James White's Fort (36)


205 East Hill Avenue

In 1786, during the era of the Articles of Confederation and of the abortive State of Franklin, North Carolina pioneer James White founded the settlement, first known as White’s Fort, or White’s Mill, which became the city of Knoxville in 1791. The term fort, when used in early Tennessee settlement, refers to a substantial dwelling that could be used to shelter settlers in the event of an attack.

A speculative re-creation of White’s original fort, which was about one-third mile northwest of this spot, the stockade includes much of what is believed to be James White’s original home: the cabin in the fort’s southwest corner. Although dated to 1786, when James White first built his two-story log house, the building at this location incorporates only parts (including steps, flooring, and rafters) of the original structure. In 1906, it was moved from its original location to Woodlawn Pike, so it would not be demolished. There, the cabin served as the main part of a suburban home for several decades before being moved to its current location in 1968 and reconstructed, replicating the original structure. Other structures in the stockade are original 18th or 19th century cabins from elsewhere in the area moved to or reconstructed on site to provide an accurate depiction of frontier Tennessee life. James White’s Fort was opened to the public in October 1970.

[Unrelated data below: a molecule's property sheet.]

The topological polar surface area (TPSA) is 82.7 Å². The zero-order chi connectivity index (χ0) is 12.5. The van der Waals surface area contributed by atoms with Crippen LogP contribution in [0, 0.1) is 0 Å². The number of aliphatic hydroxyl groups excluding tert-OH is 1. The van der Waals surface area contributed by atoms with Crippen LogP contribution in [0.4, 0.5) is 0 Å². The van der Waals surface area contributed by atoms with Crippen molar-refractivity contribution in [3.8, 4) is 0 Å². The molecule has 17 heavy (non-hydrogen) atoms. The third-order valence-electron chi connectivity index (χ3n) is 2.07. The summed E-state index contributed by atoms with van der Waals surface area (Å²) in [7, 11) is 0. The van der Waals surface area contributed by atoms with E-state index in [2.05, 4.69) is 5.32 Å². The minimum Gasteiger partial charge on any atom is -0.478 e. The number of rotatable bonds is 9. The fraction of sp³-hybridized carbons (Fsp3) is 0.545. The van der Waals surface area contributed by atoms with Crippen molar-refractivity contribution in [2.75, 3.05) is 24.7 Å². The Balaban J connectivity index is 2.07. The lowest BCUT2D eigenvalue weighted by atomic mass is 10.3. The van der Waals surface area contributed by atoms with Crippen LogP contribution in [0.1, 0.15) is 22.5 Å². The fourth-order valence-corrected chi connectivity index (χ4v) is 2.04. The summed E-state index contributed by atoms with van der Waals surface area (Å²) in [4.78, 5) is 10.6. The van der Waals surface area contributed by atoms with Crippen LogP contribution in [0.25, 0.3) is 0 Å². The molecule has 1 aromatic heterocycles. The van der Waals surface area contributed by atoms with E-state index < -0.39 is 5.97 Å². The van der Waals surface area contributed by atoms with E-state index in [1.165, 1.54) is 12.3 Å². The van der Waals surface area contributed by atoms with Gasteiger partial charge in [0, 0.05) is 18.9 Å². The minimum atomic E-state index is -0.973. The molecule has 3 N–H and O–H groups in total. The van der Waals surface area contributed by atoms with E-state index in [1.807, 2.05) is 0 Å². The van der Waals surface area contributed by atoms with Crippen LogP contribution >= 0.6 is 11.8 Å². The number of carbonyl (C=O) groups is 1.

The settlement of Knoxville had its beginnings under the leadership of James White. He had fought in the American Revolutionary War and, as a result, was given a land grant of 1,000 acres for his services. In October 1791, White donated part of his land to establish the new town named Knoxville. Sixty-four lots were laid out in 16 blocks, each being one-half acre in size. The cost was $8.00 per lot, and a lottery drawing was held to assign the lots to individuals.

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